MLBPA sends the right message on steroids

Michael Weine, executive director of the Major League Baseball Players' Association, spoke during a news conference in 2012.

Frank Franklin II/Associated Press

Michael Weine, executive director of the Major League Baseball Players' Association, spoke during a news conference in 2012.

While public attention was being heaped, inevitably, on the defiance of a certain third baseman in pinstripes, the suspensions announced by Major League Baseball this week actually moved the sport forward — substantially. Much of the credit goes to the Players Association, which prodded those union members who allegedly received performance-enhancing drugs from Biogenesis, a Florida anti-aging clinic, to accept a measure of punishment. The union could just as easily — perhaps more easily — have chosen to defend players at all costs, and by all means. But doing so would have inflicted further injury on fans, who would be forced to choose sides.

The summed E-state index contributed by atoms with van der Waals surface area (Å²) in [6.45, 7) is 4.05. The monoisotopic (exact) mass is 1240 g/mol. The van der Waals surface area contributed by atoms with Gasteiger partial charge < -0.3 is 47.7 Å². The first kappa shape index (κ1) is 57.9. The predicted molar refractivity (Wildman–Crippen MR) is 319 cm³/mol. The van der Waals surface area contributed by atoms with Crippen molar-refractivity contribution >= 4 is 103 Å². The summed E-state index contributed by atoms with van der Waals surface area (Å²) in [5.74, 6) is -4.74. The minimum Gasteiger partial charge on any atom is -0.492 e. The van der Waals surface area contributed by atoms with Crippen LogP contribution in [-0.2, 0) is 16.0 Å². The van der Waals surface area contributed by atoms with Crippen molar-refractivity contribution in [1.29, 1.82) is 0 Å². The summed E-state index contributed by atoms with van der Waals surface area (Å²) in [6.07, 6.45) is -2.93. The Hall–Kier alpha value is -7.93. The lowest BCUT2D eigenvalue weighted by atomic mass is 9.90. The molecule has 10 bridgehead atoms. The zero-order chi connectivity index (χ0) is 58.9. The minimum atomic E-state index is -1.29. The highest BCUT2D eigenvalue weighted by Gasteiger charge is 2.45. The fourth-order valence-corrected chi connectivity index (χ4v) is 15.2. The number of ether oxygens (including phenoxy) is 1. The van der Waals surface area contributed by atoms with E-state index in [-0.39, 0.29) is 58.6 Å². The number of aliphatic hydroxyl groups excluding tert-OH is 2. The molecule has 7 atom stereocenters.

Now, even though one player — Alex Rodriguez of the New York Yankees — has chosen to appeal his suspension, fans will have a measure of closure. Rodriguez has been a sideshow for so long, through scandals and injuries, that even the most devout Yankees backers will have a hard time defending him. Indeed, many Yankees fans had been rooting for a long suspension, in order to spare the team the burden of his overblown contract.

Union president Michael Weiner, who is battling brain cancer, deserves much of the credit for encouraging players to cooperate. But equally important was the union membership: Many of today’s stars simply have no patience for steroid users. Their sense of moral conduct, and willingness to speak out, bodes well for the future of the sport.

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